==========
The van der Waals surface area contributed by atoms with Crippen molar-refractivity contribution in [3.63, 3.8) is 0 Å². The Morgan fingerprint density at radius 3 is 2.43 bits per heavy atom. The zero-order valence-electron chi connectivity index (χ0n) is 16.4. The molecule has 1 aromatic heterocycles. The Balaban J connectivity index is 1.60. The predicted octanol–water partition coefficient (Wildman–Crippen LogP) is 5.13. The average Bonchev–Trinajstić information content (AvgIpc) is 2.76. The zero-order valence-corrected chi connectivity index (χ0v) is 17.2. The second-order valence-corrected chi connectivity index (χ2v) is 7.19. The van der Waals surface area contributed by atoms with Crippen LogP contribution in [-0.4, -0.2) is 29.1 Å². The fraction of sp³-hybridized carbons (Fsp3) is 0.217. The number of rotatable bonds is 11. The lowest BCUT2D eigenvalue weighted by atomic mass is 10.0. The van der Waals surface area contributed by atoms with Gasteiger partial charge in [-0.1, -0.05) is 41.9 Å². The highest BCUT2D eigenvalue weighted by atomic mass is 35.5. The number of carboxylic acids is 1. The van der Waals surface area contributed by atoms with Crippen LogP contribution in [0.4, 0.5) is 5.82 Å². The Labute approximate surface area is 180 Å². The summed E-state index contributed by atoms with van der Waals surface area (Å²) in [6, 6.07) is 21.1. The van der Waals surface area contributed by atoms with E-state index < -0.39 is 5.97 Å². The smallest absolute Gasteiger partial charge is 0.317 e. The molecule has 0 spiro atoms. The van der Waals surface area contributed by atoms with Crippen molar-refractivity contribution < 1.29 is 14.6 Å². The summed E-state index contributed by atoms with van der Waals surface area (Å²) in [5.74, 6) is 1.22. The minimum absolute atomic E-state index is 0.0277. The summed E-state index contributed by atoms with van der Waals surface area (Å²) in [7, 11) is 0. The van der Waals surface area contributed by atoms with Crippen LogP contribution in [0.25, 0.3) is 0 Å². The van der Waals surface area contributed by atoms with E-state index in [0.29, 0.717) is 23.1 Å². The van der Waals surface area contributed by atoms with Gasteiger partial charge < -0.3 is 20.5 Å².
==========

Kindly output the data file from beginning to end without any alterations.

The van der Waals surface area contributed by atoms with Crippen molar-refractivity contribution in [3.63, 3.8) is 0 Å². The Morgan fingerprint density at radius 3 is 2.43 bits per heavy atom. The zero-order valence-electron chi connectivity index (χ0n) is 16.4. The molecule has 1 aromatic heterocycles. The Balaban J connectivity index is 1.60. The predicted octanol–water partition coefficient (Wildman–Crippen LogP) is 5.13. The average Bonchev–Trinajstić information content (AvgIpc) is 2.76. The zero-order valence-corrected chi connectivity index (χ0v) is 17.2. The second-order valence-corrected chi connectivity index (χ2v) is 7.19. The van der Waals surface area contributed by atoms with Crippen LogP contribution in [-0.4, -0.2) is 29.1 Å². The fraction of sp³-hybridized carbons (Fsp3) is 0.217. The number of rotatable bonds is 11. The lowest BCUT2D eigenvalue weighted by atomic mass is 10.0. The van der Waals surface area contributed by atoms with Gasteiger partial charge in [-0.1, -0.05) is 41.9 Å². The highest BCUT2D eigenvalue weighted by atomic mass is 35.5. The number of carboxylic acids is 1. The van der Waals surface area contributed by atoms with Crippen LogP contribution in [0.4, 0.5) is 5.82 Å². The Labute approximate surface area is 180 Å². The summed E-state index contributed by atoms with van der Waals surface area (Å²) in [6, 6.07) is 21.1. The van der Waals surface area contributed by atoms with E-state index < -0.39 is 5.97 Å². The smallest absolute Gasteiger partial charge is 0.317 e. The molecule has 0 spiro atoms. The van der Waals surface area contributed by atoms with Crippen molar-refractivity contribution < 1.29 is 14.6 Å². The summed E-state index contributed by atoms with van der Waals surface area (Å²) in [5.74, 6) is 1.22. The minimum absolute atomic E-state index is 0.0277. The summed E-state index contributed by atoms with van der Waals surface area (Å²) in [7, 11) is 0. The van der Waals surface area contributed by atoms with Crippen LogP contribution in [0.25, 0.3) is 0 Å². The van der Waals surface area contributed by atoms with E-state index in [0.29, 0.717) is 23.1 Å². The van der Waals surface area contributed by atoms with Gasteiger partial charge < -0.3 is 20.5 Å².